Nevertheless, it can argued that the medical model as a scientific approach to treatment is only useful for phenomenon that is quantifiable and factors such as the social and psychological causes of illness are merely recognized by this model. These factors play an important role in the causes of illness just as the biological factor. Similarly, the biomedical model believes all diseases to produce certain signs and symptoms and that health is the absent of diseases. Tuberculosis is said to be asymptomatic at the first period of infection therefore if signs and symptoms are used to determine when an individual is sick and needed treatment, the eradication would not be possible as the individual must have infected more people with the disease. Moreover, the biomedical model is too reductionistic and cannot fully explain other forms of ill health.

Tuberculosis as a disease, although caused by a micro-organism (biological), has factors such as overcrowding, poor hygiene, poverty and other life-style issues as contributing factors. Therefore, adopting an intervention which has a multifactorial implication (socio-medical or biopsyco-social model) is necessary in order to understand the totality of the disease condition and these could aid in the planning of adequate preventive measures. The biopsychosocial model is a model that incorporates other factors such as biological, behavioral, emotional, economic as well social factors in determining the circumstances of a disease.

These factors are necessary and should be considered in deciding about a public health issue as they can interact and influence the outcome of the disease and the intervention. Similarly, the biopsychosocial model provides a conceptual framework for dealing with information that are disparate and helps to remind the users that there are more important issues beyond the biological. Hence, understanding and adopting the right model to the development of any intervention is very essential as this will determine when an individual is perceived to be sick thus facilitating the need for urgent and the right approach to treatment.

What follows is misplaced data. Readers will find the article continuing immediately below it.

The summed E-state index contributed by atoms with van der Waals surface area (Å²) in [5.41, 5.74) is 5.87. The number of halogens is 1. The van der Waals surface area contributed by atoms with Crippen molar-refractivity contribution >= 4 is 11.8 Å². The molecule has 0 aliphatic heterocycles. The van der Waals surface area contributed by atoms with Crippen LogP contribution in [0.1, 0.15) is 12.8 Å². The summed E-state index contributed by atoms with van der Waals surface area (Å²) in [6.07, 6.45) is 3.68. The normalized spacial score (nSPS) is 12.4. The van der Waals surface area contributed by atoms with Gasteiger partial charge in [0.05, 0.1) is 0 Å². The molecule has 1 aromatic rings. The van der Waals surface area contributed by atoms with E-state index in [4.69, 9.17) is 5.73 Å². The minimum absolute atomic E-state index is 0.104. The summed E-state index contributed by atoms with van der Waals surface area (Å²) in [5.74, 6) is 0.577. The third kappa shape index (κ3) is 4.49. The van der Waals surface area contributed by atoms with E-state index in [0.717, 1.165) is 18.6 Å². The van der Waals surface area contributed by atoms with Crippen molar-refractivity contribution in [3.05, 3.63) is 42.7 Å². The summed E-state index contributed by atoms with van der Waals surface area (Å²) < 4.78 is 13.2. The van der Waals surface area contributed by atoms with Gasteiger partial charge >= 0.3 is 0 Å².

This model has been successfully used in tackling a few public health issues such as deviant behaviors as well as understanding the various factors that were impacting on the adherence of TB treatment in the Eastern part of Africa.

Therefore, I strongly recommend that the Nigerian government adopts the biopsyco-social model as it will be more effective in curbing the disease due to its ability to recognize the biological, social and psychological factors that influences health, actions, and perception of illness.


Dim C.C and Dim N.R (2013) Trends of tuberculosis prevalence and treatment outcome in an under-resourced setting: The case of Enugu State, South-east Nigeria: Nigerian Medical Journal vol 54(6)390-397

Gabriella M, Gomes G. Medley F and Squires B (2016) End TB strategy; the need to reduce risk inequalities; Journal of Infectious Diseases 16 (32) 1-5.

Kainne E.D, Odume B, Muianga C and Olutola A (2015) Building and strengthening infection control strategies to prevent tuberculosis: Nigerian Morbidity and Mortality Weekly Report vol 65(10)263-268.

Naidoo J and Wills J (2005) public health and health promotion; developing practice London Elsevier

Okanlawon F.A and Oladeji M.O (2012) Influence of directly observed therapy on client’s compliance with combined anti-tuberculosis drugs in Ibadan Nigeria; West African Journal of Nursing 25-33.

Public Health England (2017) Tuberculosis in England 2017 report (presenting data to end of 2016) [Online] Available from

World Health Organization (2017) Tuberculosis [online] Available from